On April 9, 1927, a small group of writers attending the Izaak Walton League of America convention in Chicago decided to form a professional organization for outdoor writers.
Their goals were to connect with colleagues and exchange ideas, experience and information, expand outdoor coverage in the national media, focus public attention on conservation issues and provide continuing education in the form of craft improvement.
The Outdoor Writers Association of America has changed dramatically in the 90 years since those 19 writers first formed it, as has the world.
Today, while we keep “writers” in our name, our ranks include people from all corners of outdoor communication. The media in which we work have changed — gone are film cameras and typewriters as video, blogs and podcasts define a new era of communication. Yet those founding principles have remained relevant and at the core of our mission. Nowhere is that more obvious than at our annual conference.
Our annual gathering, this year in Duluth, Minnesota, brings together our members from across North America. It’s a rare chance to talk to editors, writers, producers or public relations specialists who work in your same specialty.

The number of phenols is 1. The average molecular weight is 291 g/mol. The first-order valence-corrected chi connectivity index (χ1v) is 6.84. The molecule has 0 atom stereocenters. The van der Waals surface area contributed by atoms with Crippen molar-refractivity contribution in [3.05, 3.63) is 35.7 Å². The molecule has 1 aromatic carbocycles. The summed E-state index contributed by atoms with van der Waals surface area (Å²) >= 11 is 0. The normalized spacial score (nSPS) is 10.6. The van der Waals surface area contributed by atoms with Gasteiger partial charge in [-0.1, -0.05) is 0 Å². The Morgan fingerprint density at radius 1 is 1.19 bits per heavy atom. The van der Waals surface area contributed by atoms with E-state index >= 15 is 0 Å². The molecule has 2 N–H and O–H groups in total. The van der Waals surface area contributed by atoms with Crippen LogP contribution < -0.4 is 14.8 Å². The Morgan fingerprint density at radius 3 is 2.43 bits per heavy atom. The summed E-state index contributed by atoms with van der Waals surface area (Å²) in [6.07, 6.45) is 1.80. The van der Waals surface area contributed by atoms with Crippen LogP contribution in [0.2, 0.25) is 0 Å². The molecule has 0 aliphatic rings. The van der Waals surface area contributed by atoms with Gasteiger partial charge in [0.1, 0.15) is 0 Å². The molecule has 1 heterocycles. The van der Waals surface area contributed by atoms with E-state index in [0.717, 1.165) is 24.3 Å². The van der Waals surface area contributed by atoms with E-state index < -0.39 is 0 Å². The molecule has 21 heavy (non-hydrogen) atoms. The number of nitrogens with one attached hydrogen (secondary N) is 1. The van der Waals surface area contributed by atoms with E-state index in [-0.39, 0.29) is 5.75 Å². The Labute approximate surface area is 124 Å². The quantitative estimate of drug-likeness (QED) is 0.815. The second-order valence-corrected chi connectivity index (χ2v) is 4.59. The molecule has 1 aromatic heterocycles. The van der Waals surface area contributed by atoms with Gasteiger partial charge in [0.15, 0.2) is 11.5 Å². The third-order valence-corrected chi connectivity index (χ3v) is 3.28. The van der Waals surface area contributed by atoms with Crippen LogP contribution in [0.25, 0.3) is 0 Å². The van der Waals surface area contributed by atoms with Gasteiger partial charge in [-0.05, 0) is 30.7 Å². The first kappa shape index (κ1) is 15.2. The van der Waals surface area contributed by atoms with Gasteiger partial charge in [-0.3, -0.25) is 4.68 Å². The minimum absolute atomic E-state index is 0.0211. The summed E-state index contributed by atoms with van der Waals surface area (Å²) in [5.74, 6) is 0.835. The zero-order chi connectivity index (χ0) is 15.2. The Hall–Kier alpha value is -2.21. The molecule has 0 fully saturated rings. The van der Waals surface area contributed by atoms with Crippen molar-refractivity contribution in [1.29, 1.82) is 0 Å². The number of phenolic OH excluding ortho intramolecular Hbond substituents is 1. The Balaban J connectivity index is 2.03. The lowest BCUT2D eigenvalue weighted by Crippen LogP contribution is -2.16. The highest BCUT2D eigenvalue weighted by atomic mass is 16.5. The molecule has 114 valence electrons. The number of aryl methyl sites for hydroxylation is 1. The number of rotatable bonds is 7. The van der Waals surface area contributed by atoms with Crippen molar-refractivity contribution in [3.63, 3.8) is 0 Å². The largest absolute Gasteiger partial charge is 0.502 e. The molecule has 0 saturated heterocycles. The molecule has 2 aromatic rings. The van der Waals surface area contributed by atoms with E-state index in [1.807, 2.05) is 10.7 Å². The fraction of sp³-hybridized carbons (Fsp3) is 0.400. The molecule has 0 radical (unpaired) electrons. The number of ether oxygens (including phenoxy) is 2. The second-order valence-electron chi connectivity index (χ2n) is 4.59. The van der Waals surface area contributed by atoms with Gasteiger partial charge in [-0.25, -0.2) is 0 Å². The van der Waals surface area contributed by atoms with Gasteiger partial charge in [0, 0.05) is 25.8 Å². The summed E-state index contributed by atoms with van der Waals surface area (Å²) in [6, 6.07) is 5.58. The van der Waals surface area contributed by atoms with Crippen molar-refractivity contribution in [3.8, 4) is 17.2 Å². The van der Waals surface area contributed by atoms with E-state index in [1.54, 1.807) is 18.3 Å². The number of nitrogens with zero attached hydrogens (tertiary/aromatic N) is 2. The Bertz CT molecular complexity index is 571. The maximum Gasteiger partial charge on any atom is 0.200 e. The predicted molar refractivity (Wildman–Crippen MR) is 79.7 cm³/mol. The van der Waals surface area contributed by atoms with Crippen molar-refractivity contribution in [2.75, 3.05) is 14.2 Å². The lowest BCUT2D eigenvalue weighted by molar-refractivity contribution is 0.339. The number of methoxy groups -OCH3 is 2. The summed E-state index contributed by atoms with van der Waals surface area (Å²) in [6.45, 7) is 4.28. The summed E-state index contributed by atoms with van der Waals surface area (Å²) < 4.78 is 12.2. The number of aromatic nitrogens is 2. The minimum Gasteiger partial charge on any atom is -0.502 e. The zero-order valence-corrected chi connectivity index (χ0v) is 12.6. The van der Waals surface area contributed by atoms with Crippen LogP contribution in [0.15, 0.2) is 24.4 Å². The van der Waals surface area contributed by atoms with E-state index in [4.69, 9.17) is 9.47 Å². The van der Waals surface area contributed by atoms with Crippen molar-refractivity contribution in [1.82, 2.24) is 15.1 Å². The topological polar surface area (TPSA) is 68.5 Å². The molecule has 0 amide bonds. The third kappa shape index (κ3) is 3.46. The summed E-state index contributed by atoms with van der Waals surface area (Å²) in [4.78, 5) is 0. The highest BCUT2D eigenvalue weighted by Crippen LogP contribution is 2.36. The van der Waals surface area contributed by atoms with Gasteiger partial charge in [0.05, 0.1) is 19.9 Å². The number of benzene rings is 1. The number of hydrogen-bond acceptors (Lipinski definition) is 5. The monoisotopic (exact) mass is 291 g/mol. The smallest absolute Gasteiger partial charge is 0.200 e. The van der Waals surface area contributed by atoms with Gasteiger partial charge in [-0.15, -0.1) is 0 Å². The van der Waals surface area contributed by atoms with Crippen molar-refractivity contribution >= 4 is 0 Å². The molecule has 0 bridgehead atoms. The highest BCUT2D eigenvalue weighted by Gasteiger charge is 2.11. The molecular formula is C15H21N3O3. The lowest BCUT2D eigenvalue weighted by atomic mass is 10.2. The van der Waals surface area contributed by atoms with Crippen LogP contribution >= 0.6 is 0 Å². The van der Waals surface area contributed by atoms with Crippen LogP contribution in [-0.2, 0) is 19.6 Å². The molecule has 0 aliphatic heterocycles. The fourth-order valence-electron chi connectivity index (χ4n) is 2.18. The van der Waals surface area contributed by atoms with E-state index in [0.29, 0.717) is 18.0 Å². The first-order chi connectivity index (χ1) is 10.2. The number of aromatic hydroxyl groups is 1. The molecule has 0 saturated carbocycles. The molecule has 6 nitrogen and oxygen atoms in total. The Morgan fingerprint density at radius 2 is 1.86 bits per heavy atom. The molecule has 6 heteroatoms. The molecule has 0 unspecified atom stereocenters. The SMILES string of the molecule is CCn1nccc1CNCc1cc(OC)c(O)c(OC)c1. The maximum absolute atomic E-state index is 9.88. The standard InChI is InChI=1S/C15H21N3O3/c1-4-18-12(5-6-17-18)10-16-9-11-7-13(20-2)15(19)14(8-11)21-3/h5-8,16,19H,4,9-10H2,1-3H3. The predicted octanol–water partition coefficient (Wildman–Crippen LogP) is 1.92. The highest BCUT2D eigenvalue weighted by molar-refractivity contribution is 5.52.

We’ll also offer craft improvement sessions on using technology for working in the backcountry and the best way to make initial contact with an editor at your dream publication.
We’ll discuss conservation issues like development near the Boundary Waters Canoe Area Wilderness and managing wolves.
And we hope that our members who work for the media will find outdoor stories to share with their audiences.
We’re always looking ahead and our 90th anniversary is no exception, but we are also taking time to reflect on the past.
Starting on page 10, five past presidents write about their time leading the organization. We’ll also have a special reception for past presidents at the Duluth conference, a perfect time for people to gain more historical perspective about OWAA and also the outdoor communication industry.
There is always talk about growth and efforts to bring new communicators who represent an ever diversifying industry into our fold, but as we enter our 90th year, we at headquarters are also focused on our long-term and current members and how we can continue to make your membership in OWAA worthwhile.
Colleen Miniuk-Sperry, who has served as our interim executive director this winter, has started sharing member work on Facebook. If you haven’t already, email her at firstname.lastname@example.org about your latest book, or share a link to an article, podcast or video you’ve recently published. Or send me a photograph you’ve recently captured for Feature Photo Friday on our Facebook page.
You’ve likely noticed that the magazine you’re reading has a different look. Outdoors Unlimited underwent a full redesign this winter, thanks to the talented Allison Bye and a generous donation from our second vice president Paul Queneau, which helped fund the effort. I hope the fresh look of OU helps showcase the incredible work and wealth of knowledge our members share in its pages.
The timing makes it a perfect birthday gift for the organization. Happy birthday, OWAA. Here’s to the next 90. ♦
— Kelsey Dayton is the editor of Outdoors Unlimited. Reach her at email@example.com.